Stage 4 - number – probability
Solve simple probability problems; use practical activities to investigate possible outcomes and chance; conduct an experiment; determine if a game is “fair”; collect data and record in a table; interpret data including the range, mode, mean; display data in a line graph; state and apply the rule (definition) for probability
- solve simple probability problems
- use practical activities to investigate possible outcomes and chance
- conduct an experiment
- determine if a game is "fair"
- collect data and record in a table
- interpret data including the range, mode, mean
- display data in a line graph
- state and apply the rule (definition) for probability
1. Students brainstorm the different ways we can describe the chance of something happening. Encourage students to think of both words and numbers to describe probability.
Make a chart to list their suggestions.
Place these cards in order from 0 (impossible) to 1 (certain).
Students think of events to match each of these labels: impossible, unlikely, even chance, likely, certain, e.g.
2. The teacher models how to express probability as a fraction. The students in pairs solve this problem and use a fraction to express probability.
A bag has 10 coloured balls. The balls are blue, red, green or yellow. Complete the number line to show the probability, expressed as a fraction, of taking out different combinations of balls.
3. Students list all the possible outcomes when a standard six-sided dice is rolled. Using this dice, they determine the probability that the result will be an odd number, a number greater than 4, a multiple of 2, a prime number, etc.
4. Play the Sums and differences game and discuss the fairness of the game. Two standard dice are rolled; Player A wins a point if the difference is 0, 1 or 2; Player B wins if the difference is 3, 4 or 5.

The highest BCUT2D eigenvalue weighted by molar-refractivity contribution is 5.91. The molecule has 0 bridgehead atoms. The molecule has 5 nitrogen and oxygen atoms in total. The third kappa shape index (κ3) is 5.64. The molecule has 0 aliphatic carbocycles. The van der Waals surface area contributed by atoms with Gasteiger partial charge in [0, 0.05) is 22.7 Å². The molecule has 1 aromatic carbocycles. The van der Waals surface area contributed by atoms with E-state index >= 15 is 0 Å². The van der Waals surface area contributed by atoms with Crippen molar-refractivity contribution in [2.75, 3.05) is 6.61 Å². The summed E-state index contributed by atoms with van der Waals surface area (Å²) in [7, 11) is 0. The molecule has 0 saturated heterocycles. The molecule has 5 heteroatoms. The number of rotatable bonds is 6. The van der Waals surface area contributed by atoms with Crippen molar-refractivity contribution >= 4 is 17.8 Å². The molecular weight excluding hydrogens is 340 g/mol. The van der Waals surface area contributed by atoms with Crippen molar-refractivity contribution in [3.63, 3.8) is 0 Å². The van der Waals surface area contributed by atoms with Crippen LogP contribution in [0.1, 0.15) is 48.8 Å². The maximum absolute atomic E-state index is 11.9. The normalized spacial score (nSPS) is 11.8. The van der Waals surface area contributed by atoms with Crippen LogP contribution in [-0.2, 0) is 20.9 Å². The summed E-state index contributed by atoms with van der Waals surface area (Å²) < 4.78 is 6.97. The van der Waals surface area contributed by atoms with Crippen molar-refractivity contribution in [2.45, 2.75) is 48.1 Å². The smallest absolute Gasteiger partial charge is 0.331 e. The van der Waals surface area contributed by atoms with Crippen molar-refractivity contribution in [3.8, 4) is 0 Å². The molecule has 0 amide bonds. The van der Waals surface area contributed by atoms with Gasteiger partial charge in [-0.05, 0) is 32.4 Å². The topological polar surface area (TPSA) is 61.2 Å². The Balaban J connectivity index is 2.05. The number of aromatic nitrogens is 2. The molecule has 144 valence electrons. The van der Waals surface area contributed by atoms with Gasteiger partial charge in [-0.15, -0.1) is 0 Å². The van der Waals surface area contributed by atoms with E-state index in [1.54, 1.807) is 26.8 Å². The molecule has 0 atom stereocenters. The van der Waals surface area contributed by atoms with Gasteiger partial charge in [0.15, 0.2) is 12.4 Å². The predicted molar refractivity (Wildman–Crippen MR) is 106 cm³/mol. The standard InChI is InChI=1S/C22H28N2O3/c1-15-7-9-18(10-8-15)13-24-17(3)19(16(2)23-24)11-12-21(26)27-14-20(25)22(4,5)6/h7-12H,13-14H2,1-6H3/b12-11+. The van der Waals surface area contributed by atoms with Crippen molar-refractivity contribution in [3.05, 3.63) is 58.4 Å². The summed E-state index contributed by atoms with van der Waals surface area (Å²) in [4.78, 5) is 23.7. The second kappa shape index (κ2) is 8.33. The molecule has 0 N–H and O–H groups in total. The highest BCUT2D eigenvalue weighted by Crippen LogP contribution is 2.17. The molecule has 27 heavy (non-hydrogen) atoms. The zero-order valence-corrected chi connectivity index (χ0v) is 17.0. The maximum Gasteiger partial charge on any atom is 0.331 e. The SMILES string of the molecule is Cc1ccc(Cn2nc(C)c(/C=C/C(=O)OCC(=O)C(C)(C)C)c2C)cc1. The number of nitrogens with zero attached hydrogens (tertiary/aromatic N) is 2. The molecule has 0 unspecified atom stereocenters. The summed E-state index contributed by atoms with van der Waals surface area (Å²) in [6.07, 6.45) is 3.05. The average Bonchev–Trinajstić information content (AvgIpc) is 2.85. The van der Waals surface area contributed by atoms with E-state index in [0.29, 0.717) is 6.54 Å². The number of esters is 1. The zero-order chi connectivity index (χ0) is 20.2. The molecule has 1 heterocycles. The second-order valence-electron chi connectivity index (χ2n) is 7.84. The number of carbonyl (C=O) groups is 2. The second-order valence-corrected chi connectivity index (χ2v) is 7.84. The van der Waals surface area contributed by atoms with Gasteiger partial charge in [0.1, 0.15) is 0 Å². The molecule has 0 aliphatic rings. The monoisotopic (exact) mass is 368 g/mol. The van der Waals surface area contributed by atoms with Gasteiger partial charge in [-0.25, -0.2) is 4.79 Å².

5. Use the Spinner series learning object to explore basic concepts, language and reasoning related to chance. Students build their own spinners and investigate what colour the pointer lands on.
1. The teacher challenges the students to a dice game. Two dice are rolled.
If the total is 7 the teacher wins. If the total is not 7 the students win.
The game is played 20 times with the total recorded each time.
- Was the game fair? Why? What are your reasons for thinking that?
- What total occurred most often? Why?
- Can you design a die so that a particular outcome is more likely to occur than another? How will you start?
2. Design a chance game
The teacher tells the story:
Two students decide to invent an addition dice game, where they are sure to win. Before they invent the game they decide to determine the odds. Students roll two dice 20 times. They add the numbers shown on the two dice, tally the results and record the chance of each answer occurring e.g. 6 occurred 3 out of 20 times.
Possible questions include:
- Do all totals have an equal chance of being rolled?
- How could you change the likelihood of certain totals occurring?
Students construct a game where they have a greater chance of winning using two dice which they have designed. They explain and discuss the approach taken in constructing their game.
Students invent a multiplication or division dice game where they have a greater chance of winning.
1. Introduce activity with a demonstration of the game: rock, scissors, paper.
- Divide the class into pairs (player A and player B) and have them play the game 18 times.
- Use a grid to graph the wins of player A in red (how many A players won one game, two games, etc.)
- Do the same for all B players in a different colour.
Help students to determine the range, mode and mean for each set of data. Compare the results.
- Is the game fair?
- Do both players have an equal chance of winning in any round? (Yes)
- How many different outcomes are there? Record the possible outcomes in a diagram.
2. Compare the mathematical model with what happened when students played the game.
3. Use this as an introduction to a unit on probability.
Follow up with a discussion about how probability is used in daily life.
4. Play rock, scissors, paper game again using 3 students.
Using the following rules:
- A wins if all 3 hands are same.
- B wins if all 3 hands are different.
- C wins if 2 hands are same.
There will be 27 outcomes this time. 3 to the power of three = 33 = 3 x 3 x 3 = 27
As a class, discuss:
- Who won most often?
- Who won the least often?
- Did they have 'bad' luck or is there a better way to write the rule so they will win more?
ACMSP167: Construct sample spaces for single – step experiments with equally likely outcomes.
MA4-21SP: Represents probabilities of simple and compound events.